The belief that design and development have competing interests can stand in the way of successful collaboration. In reality, the principles of good design often mirror those of good development.
In this talk, we’ll take a look at design skills that translate well into development, encouraging effective communication among members of both teams. By throwing away stereotypes and working together, we can harness the unique skillsets of designers and developers to push the boundaries of technology.
We need to turn the page on the idea that kids should learn programming by building flow charts. But this will typically be their first exposure if they start out in robotics.
Robotics is an exciting place to try out a programming idea because the surface area of your app, the part that interacts with the world, becomes immense. An idea that could be written off as passable UI or workable modeling might literally crash and burn when faced with interacting in an unforgiving world.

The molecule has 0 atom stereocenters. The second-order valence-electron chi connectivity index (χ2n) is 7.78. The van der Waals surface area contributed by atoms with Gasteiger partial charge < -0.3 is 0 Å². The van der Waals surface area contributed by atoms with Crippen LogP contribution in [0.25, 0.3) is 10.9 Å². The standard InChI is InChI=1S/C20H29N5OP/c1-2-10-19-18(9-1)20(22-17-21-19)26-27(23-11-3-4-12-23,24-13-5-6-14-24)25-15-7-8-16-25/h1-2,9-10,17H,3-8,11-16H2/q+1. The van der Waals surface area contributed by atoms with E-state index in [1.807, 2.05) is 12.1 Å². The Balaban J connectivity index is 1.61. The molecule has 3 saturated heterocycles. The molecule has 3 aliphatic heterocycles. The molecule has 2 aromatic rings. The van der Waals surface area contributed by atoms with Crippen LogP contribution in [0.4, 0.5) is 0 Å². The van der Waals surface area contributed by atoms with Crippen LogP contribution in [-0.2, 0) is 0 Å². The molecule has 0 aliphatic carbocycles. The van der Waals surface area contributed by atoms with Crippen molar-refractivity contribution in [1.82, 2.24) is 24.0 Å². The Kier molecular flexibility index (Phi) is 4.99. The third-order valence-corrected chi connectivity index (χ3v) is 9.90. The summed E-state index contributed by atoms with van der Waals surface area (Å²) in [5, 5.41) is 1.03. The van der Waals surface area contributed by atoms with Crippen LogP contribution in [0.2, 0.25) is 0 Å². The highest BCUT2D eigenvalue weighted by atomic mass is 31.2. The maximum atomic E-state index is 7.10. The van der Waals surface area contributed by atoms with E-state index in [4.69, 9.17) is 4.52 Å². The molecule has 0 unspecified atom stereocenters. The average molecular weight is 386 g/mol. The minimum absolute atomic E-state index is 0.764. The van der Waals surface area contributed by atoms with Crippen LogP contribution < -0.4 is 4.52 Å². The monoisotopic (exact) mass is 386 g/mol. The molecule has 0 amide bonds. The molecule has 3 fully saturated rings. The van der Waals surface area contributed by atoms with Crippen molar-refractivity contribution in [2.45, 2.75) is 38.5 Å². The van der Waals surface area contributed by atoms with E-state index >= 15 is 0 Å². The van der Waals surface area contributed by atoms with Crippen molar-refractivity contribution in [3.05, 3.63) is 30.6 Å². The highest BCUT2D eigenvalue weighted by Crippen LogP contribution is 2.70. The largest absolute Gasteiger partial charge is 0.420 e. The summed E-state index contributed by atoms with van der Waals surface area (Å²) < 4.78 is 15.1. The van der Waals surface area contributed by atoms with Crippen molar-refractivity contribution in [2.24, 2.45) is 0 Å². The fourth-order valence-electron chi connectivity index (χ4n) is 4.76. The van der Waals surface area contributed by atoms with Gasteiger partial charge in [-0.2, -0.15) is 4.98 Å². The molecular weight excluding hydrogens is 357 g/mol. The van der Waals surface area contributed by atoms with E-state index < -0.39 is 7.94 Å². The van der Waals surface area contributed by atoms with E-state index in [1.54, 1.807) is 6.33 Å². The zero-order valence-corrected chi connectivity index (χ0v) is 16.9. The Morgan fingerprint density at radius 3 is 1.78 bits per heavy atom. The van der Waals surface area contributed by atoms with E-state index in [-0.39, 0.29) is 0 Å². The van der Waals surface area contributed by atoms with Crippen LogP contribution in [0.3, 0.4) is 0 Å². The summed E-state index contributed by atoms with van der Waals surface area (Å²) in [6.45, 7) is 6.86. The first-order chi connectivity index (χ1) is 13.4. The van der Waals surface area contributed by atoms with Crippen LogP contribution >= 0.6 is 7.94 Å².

Social coding revolutionized how we share useful code with others. Bundler, npm, and Github made publishing and consuming code so convenient that our dependencies have become smaller and more numerous. Nowadays, most projects quickly resemble a Jenga tower, with layer upon layer of poorly understood single points of failure.
Despite our progress, we’d benefit from pausing to reflect on our relationship with open source. Convenience and ego drive most open source adoption, but these shortsighted motivations raise long-term problems we need to clearly identify if we can ever hope to solve them.
The web as a platform has historically made sharing code very difficult. However, thanks to ES6 modules this is a problem of the past allowing us to combine toolsets in ways we never could before. What happens when you take Backbone’s Models, Angular 2’s DI, React, maybe even some Ember Router then leverage them together in a project? The Frankenstein Framework. The time of “choosing a framework” is dead, compose your own frameworks today thanks to the power of ES6. (Webpack until ES6 is around for reals.)